William Fife Knowland (June 26, 1908 – February 23, 1974) was a U.S. politician and newpaperman. He served as the United States Senate Majority Leader and later as the editor and publisher of the Oakland Tribune.
Knowland was born in Alameda, California when his father, Joseph Russell Knowland, was serving his third term as a United States Congressman.
Knowland made speeches for U.S. President Warren G. Harding at the age of 12, married at 19, became a California Assemblyman at 25, entered the United States Senate at 37, and became a grandfather at 41.
He graduated from the University of California, Berkeley in 1929, and served in a number of roles in the California Republican Party. He was also influential on the national scene, serving as the chairman of the executive committee of the Republican National Committee from 1940 to 1942.
When World War II broke out, he enlisted in the U.S. Army. He began as a Private, but had risen to the rank of Major by 1945. He was serving as part of the occupation forces in Germany, when Hiram Johnson, the U.S. Senator from California died. Earl Warren, the Governor of California at the time, appointed Knowland to replace him. Knowland's wife tried to telephone him with the news, but she couldn't get past the military censors, who said it was not essential government business. Knowland always said he learned of his new job from an article in Stars and Stripes.
He assumed office on August 26, 1945, and was re-elected in 1946 and 1952. He served as the Senate Majority Leader from 1953 to 1955, and then as the Senate Minority Leader from 1955 to 1958.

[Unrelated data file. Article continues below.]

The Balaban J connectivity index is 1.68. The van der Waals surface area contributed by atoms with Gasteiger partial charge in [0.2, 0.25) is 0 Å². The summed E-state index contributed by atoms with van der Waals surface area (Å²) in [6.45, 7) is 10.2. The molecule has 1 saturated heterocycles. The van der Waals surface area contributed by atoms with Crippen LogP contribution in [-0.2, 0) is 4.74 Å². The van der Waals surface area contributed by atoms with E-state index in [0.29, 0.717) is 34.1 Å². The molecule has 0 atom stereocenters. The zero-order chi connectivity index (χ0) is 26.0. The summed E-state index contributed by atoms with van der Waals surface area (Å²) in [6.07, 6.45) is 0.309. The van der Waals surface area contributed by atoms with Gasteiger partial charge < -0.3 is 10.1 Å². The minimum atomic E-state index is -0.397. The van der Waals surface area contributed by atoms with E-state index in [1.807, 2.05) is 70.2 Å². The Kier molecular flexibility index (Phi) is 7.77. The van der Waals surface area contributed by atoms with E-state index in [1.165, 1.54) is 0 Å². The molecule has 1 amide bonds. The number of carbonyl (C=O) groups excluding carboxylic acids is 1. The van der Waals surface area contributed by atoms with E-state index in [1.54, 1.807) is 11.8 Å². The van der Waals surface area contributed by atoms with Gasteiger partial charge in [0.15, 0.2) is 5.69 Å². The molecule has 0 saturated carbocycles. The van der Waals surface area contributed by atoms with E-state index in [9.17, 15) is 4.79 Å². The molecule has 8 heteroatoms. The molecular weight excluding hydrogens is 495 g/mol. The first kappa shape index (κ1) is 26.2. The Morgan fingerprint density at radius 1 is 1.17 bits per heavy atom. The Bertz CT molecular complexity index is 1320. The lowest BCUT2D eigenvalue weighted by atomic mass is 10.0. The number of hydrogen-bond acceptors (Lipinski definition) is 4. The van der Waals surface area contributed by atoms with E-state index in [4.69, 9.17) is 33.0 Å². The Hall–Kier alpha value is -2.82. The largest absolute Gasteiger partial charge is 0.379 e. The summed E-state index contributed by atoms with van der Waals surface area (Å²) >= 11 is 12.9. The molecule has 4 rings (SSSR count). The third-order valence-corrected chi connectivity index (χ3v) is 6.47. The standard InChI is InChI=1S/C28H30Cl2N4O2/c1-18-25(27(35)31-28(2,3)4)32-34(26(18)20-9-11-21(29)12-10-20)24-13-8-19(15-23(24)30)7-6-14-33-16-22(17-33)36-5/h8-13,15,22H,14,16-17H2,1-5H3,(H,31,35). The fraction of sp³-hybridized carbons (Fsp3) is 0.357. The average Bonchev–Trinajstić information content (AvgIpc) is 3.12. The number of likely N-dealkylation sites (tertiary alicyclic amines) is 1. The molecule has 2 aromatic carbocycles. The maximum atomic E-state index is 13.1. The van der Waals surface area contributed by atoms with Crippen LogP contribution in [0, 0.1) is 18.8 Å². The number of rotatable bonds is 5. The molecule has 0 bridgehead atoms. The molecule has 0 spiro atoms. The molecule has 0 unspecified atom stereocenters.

He floated a candidacy for President in 1956 but withdrew when President Dwight D. Eisenhower decided to run for re-election.
Knowland had a long-running battle with Richard Nixon for influence in Republican Party affairs in California. He was known as the Senator from Formosa for his strong support for Nationalists over the Communists in China.
He declined to run for re-election in the Senate in 1958. Instead, he ran for Governor of California. He won the Republican nomination after a brutal campaign but was upset in the general election by Attorney General Pat Brown, effectively ending Knowland's political career.
He became president and editor of the Oakland Tribune in 1964, after the death of his father. He took an interest in local affairs with this job. In 1974, he offered a $100,000 reward for the conviction of those responsible for the murder of Marcus A. Foster. The Symbionese Liberation Army claimed responsibility.
He died from a self-inflicted gunshot wound, an apparent suicide, at his summer home near Guerneville, California.
He was married to Helen Davis Herrick in 1925, whom he had met in the sixth grade. They divorced in 1972. He was briefly married to Ann Dixon that year, but divorced her soon after.
- Gayle B. Montgomery and James W. Johnson (1998). One Step from the White House: The Rise and Fall of Senator William F. Knowland. Berkeley: University of California Press. ISBN 0520211944. Online at UC Press (http://ark.cdlib.org/ark:/13030/ft4k4005jq/).